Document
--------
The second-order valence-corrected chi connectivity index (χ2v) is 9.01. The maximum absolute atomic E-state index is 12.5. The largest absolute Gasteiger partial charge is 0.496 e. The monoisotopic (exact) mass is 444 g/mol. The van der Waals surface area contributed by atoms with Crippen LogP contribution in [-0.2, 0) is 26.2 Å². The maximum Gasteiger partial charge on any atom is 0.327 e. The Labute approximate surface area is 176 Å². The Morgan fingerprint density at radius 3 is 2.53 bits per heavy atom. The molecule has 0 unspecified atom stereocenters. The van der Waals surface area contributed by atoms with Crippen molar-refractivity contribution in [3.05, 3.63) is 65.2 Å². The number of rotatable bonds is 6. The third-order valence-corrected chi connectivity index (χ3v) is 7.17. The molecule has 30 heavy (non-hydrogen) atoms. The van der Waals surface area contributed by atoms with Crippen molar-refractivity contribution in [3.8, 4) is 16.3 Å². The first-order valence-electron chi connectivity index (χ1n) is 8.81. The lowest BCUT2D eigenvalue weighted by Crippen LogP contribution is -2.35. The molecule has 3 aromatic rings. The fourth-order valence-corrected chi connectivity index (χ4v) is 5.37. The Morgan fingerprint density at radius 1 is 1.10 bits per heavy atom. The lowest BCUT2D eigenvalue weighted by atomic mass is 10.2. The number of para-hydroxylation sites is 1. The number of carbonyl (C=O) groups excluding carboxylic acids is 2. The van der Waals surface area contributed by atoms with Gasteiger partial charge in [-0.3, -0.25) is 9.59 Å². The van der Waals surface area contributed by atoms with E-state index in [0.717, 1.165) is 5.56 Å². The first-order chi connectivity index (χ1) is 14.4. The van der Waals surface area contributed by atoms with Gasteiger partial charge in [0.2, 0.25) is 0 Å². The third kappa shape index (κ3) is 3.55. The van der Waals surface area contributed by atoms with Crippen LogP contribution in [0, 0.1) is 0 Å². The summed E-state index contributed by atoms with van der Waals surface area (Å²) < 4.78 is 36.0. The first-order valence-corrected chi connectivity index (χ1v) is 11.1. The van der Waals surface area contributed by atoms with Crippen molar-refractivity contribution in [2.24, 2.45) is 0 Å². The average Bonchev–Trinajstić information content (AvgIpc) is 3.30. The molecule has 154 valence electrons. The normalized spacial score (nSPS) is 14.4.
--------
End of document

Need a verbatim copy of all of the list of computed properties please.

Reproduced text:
The second-order valence-corrected chi connectivity index (χ2v) is 9.01. The maximum absolute atomic E-state index is 12.5. The largest absolute Gasteiger partial charge is 0.496 e. The monoisotopic (exact) mass is 444 g/mol. The van der Waals surface area contributed by atoms with Crippen LogP contribution in [-0.2, 0) is 26.2 Å². The maximum Gasteiger partial charge on any atom is 0.327 e. The Labute approximate surface area is 176 Å². The Morgan fingerprint density at radius 3 is 2.53 bits per heavy atom. The molecule has 0 unspecified atom stereocenters. The van der Waals surface area contributed by atoms with Crippen molar-refractivity contribution in [3.05, 3.63) is 65.2 Å². The number of rotatable bonds is 6. The third-order valence-corrected chi connectivity index (χ3v) is 7.17. The molecule has 30 heavy (non-hydrogen) atoms. The van der Waals surface area contributed by atoms with Crippen molar-refractivity contribution in [3.8, 4) is 16.3 Å². The first-order valence-electron chi connectivity index (χ1n) is 8.81. The lowest BCUT2D eigenvalue weighted by Crippen LogP contribution is -2.35. The molecule has 3 aromatic rings. The fourth-order valence-corrected chi connectivity index (χ4v) is 5.37. The Morgan fingerprint density at radius 1 is 1.10 bits per heavy atom. The lowest BCUT2D eigenvalue weighted by atomic mass is 10.2. The number of para-hydroxylation sites is 1. The number of carbonyl (C=O) groups excluding carboxylic acids is 2. The van der Waals surface area contributed by atoms with Gasteiger partial charge in [-0.3, -0.25) is 9.59 Å². The van der Waals surface area contributed by atoms with E-state index in [0.717, 1.165) is 5.56 Å². The first-order chi connectivity index (χ1) is 14.4. The van der Waals surface area contributed by atoms with Gasteiger partial charge in [0.2, 0.25) is 0 Å². The third kappa shape index (κ3) is 3.55. The van der Waals surface area contributed by atoms with Crippen LogP contribution in [0, 0.1) is 0 Å². The summed E-state index contributed by atoms with van der Waals surface area (Å²) < 4.78 is 36.0. The first-order valence-corrected chi connectivity index (χ1v) is 11.1. The van der Waals surface area contributed by atoms with Crippen molar-refractivity contribution in [2.24, 2.45) is 0 Å². The average Bonchev–Trinajstić information content (AvgIpc) is 3.30. The molecule has 154 valence electrons. The normalized spacial score (nSPS) is 14.4.